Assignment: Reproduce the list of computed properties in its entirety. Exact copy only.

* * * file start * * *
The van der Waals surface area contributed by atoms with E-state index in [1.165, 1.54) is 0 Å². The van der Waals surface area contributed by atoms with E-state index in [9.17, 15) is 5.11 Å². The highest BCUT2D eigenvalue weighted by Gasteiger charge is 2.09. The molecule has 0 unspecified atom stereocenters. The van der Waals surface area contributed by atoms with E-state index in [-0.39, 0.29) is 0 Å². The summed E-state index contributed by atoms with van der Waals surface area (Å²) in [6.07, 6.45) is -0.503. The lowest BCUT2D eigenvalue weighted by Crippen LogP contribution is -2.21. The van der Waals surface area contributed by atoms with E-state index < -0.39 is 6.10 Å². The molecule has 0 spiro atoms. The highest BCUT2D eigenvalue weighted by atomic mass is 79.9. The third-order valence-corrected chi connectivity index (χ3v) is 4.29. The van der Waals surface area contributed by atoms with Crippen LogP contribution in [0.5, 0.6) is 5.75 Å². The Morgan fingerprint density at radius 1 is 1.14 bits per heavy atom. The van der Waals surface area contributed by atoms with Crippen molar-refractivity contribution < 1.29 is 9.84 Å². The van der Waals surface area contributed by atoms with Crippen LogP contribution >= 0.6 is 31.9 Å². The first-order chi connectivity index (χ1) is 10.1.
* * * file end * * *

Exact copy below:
The van der Waals surface area contributed by atoms with E-state index in [1.165, 1.54) is 0 Å². The van der Waals surface area contributed by atoms with E-state index in [9.17, 15) is 5.11 Å². The highest BCUT2D eigenvalue weighted by Gasteiger charge is 2.09. The molecule has 0 unspecified atom stereocenters. The van der Waals surface area contributed by atoms with E-state index in [-0.39, 0.29) is 0 Å². The summed E-state index contributed by atoms with van der Waals surface area (Å²) in [6.07, 6.45) is -0.503. The lowest BCUT2D eigenvalue weighted by Crippen LogP contribution is -2.21. The van der Waals surface area contributed by atoms with E-state index < -0.39 is 6.10 Å². The molecule has 0 spiro atoms. The highest BCUT2D eigenvalue weighted by atomic mass is 79.9. The third-order valence-corrected chi connectivity index (χ3v) is 4.29. The van der Waals surface area contributed by atoms with Crippen LogP contribution in [0.5, 0.6) is 5.75 Å². The Morgan fingerprint density at radius 1 is 1.14 bits per heavy atom. The van der Waals surface area contributed by atoms with Crippen molar-refractivity contribution < 1.29 is 9.84 Å². The van der Waals surface area contributed by atoms with Crippen LogP contribution >= 0.6 is 31.9 Å². The first-order chi connectivity index (χ1) is 10.1.